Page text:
What began the revolution?<br />King George III (from England) thought it was time to tighten his control on the colonies ...
Proclamation<br />When: 1763<br />Who: King George III to the colonies<br />What: Stated that the colonists could not move...
The Sugar Act<br />When: 1764 <br />What: The Sugar Act<br />Who: The English Parliament<br />Why: <br />To offset the war...
The Currency Act<br />1764<br />King George III to the colonies<br />The Currency Act<br />Prohibited the colonists from i...
No Taxation without Representation!<br />October, 1765<br /> Nine colonies sent people to a meeting in New York City to ta...
Quartering Act<br />March, 1765 <br />Quartering Act<br />Required colonists to house British troops and supply them with ...
The Stamp Act<br />March, 1765<br />English Parliament to the colonies<br /> The Stamp Act<br />This act taxed all printed...
1767 <br />The Townsend Act-<br />This act placed taxes on tea, glass, paper, and paint. Many colonists refused to pay the...
May 10, 1773<br /> The Tea Act<br />British Parliament to the colonies<br />Maintained a three penny per pound import tax ...
October 1773 Britain sends three ships full of tea to the colonies at Boston Harbor.  <br />November 29/30,1773<br />Bosto...
The Boston Tea Party<br />December 16, 1773<br />Boston, Massachusetts<br />About 8000 Bostonians gathered to hear Sam Ada...
March, 1774 <br />English Parliament passed the first of a series of Coercive Acts (called Intolerable Acts by Americans) ...
Questions<br />Why did King George begin taxing the colonists?<br />Why were the colonists upset by this?<br />Which act f...
“The British are Coming!”<br />Boston to Lexington<br />April 18, 1775<br />General Gage ordered 700 British soldiers to C...
…Continued<br />Lexington Green<br />Dawn, April 19<br />70 armed Massachusetts militiamen vs. the British advance guard.<...
Fort Ticonderoga<br />Fort Ticonderoga, New York<br />May 10, 1775<br />American forces led by Ethan Allen and Benedict Ar...
Battle of Bunker Hill<br />Boston, Massachusetts<br />June 17, 1775<br />The first major fight between British and America...
Cambridge, Massachusetts<br />July 3, 1775,<br />George Washington takes command of the 17,000 man, Continental Army.<br />
July 5, 1775<br />The Continental Congress<br />Adopted the Olive Branch Petition<br />Expressed hope for a reconciliation...
Common Sense<br />
Common Sense by T. Paine<br />January of 1776<br />Thomas Paine<br />Published a small book called Common Sense.<br />This...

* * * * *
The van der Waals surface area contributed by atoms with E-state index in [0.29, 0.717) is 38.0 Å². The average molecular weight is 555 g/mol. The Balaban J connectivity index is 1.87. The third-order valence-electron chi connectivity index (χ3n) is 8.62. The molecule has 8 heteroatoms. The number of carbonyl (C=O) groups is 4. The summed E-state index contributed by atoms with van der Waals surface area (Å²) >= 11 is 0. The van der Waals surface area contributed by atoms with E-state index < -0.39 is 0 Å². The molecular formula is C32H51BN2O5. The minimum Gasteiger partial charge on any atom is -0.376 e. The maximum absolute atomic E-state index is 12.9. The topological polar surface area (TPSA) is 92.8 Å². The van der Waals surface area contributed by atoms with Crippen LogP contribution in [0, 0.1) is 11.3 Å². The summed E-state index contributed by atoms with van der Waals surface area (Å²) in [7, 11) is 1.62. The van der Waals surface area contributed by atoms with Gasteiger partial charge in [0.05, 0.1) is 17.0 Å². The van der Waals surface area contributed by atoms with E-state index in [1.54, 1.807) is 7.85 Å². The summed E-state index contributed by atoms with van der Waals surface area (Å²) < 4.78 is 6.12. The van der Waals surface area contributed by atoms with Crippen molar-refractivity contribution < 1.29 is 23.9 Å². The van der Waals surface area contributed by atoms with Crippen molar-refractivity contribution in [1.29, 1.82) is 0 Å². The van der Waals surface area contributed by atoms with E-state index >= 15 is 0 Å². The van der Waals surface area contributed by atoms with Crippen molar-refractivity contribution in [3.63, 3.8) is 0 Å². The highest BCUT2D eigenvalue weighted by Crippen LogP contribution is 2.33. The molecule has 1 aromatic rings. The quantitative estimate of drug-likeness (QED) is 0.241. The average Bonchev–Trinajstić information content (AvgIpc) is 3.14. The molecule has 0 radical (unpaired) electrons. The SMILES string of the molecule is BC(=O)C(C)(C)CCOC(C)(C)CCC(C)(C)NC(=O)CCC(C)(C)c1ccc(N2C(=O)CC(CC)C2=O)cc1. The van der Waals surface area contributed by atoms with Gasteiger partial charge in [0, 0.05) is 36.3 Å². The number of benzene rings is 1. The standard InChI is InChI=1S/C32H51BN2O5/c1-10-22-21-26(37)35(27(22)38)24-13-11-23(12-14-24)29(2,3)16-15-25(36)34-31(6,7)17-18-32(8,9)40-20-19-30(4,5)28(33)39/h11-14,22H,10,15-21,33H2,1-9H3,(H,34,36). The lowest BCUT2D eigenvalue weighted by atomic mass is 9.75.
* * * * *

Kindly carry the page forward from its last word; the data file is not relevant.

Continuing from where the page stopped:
Declaring Independence<br />June 11, 1776<br />Congress selected a committee of five men to draft a proclamation to the wo...
Signing of The Declaration<br />Though drafted a month earlier, The Declaration of Independence was signed in Phillidelphi...
John Adams<br />Massachusetts native<br />
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American Revolution

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American Revolution

  1. 1.
  2. 2. What began the revolution?<br />King George III (from England) thought it was time to tighten his control on the colonies for several reasons:<br />The Indians were still enemies of England and the British settlements.<br />The French and Indian War had cost a lot of money. King George wanted the colonists to pay for the war through higher taxes.<br />
  3. 3. Proclamation<br />When: 1763<br />Who: King George III to the colonies<br />What: Stated that the colonists could not move westward over the Appalachian Mountains.<br />Why: ?<br />Would these laws upset you?<br />
  4. 4. The Sugar Act<br />When: 1764 <br />What: The Sugar Act<br />Who: The English Parliament<br />Why: <br />To offset the war debt brought on by the French and Indian War<br />To help pay for the expenses of running the colonies and newly acquired territories.<br />This act increases the duties on imported sugar and other items such as textiles, coffee, wines and indigo (dye). It doubles the duties on foreign goods reshipped from England to the colonies and also forbids the import of foreign rum and French wines.<br />